We were mildly interested at the title Rig Racer 2, expecting some sort of hauling ass and taking names (names like Big Daddy and Snake, of course), flooring it over-the-sidewalk-and-through-the-buildings madness. After all, if movies have taught us anything, it's that a big rig is basically indestructible as long as you blast the horn when plowing into something. But what we got was a track barely wide enough for two trucks side by side - and while driving in circles is okay when our top speed is 260 MPH, it lacks a certain allure when we top out at 45 MPH.
Above: Image from PS2 version (you just knew there was one, right?)
Also, the Wii controller: we know it can be used to race - we%26rsquo;ve used it with other racing games with ease. Not so here. Most races end in dings, dents and your truck facing the wrong way on the track, praying another rig will hit you at exactly the right angle so that you don%26rsquo;t have to go through another painful 72 point turn to get facing the right way. The time it takes to get turned around is incredibly realistic - other trucks will have lapped you multiple times by the time you get yourself straightened out. While we appreciate some verisimilitude in our gaming, there are limits, people. There are limits.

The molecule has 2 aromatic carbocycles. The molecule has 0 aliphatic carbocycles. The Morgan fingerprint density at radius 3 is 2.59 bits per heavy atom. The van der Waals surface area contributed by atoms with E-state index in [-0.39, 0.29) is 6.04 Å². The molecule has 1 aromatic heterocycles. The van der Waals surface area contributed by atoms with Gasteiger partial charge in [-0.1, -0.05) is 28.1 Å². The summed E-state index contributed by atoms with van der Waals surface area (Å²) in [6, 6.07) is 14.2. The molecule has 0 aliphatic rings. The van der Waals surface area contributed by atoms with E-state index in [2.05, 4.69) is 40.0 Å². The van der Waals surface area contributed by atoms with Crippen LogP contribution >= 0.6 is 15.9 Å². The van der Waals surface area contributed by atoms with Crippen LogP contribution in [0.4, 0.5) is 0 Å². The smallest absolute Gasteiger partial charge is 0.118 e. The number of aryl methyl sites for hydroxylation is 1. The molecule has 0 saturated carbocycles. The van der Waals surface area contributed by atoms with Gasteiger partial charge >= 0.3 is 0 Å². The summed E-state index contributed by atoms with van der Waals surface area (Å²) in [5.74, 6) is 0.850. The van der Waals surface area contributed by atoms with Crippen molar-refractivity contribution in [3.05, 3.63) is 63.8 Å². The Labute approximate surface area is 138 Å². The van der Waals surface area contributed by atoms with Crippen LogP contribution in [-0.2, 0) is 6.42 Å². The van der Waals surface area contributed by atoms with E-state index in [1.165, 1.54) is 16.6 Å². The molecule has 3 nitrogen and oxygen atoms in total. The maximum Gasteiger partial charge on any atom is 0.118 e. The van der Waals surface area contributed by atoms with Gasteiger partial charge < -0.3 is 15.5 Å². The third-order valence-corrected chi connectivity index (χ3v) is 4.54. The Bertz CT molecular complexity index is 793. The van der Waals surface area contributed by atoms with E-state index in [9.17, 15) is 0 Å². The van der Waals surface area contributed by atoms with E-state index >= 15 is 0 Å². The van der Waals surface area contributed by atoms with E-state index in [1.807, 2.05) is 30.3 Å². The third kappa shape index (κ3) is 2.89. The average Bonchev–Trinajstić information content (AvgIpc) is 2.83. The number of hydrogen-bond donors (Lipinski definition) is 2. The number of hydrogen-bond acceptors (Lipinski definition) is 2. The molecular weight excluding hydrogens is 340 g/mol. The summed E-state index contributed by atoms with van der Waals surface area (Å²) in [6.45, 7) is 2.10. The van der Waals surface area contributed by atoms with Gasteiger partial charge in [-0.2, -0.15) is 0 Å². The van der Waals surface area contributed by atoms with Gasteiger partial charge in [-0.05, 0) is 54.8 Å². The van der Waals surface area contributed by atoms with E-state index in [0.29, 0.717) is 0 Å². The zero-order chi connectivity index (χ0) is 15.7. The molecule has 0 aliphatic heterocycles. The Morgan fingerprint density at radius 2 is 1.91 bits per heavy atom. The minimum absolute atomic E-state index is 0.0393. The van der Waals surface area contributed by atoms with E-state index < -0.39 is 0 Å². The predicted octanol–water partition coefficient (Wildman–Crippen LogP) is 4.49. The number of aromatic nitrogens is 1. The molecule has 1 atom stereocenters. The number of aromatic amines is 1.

And, if we%26rsquo;re going to be so true to life, why can we run into another big rig head on and get nothing worse than a broken fender, but if we hit the flimsy picket fence we stop dead? Even at $19.99 there is not a single redeeming quality worth justifying the expense. It%26rsquo;s time to just keep on truckin'.
Mar 5, 2008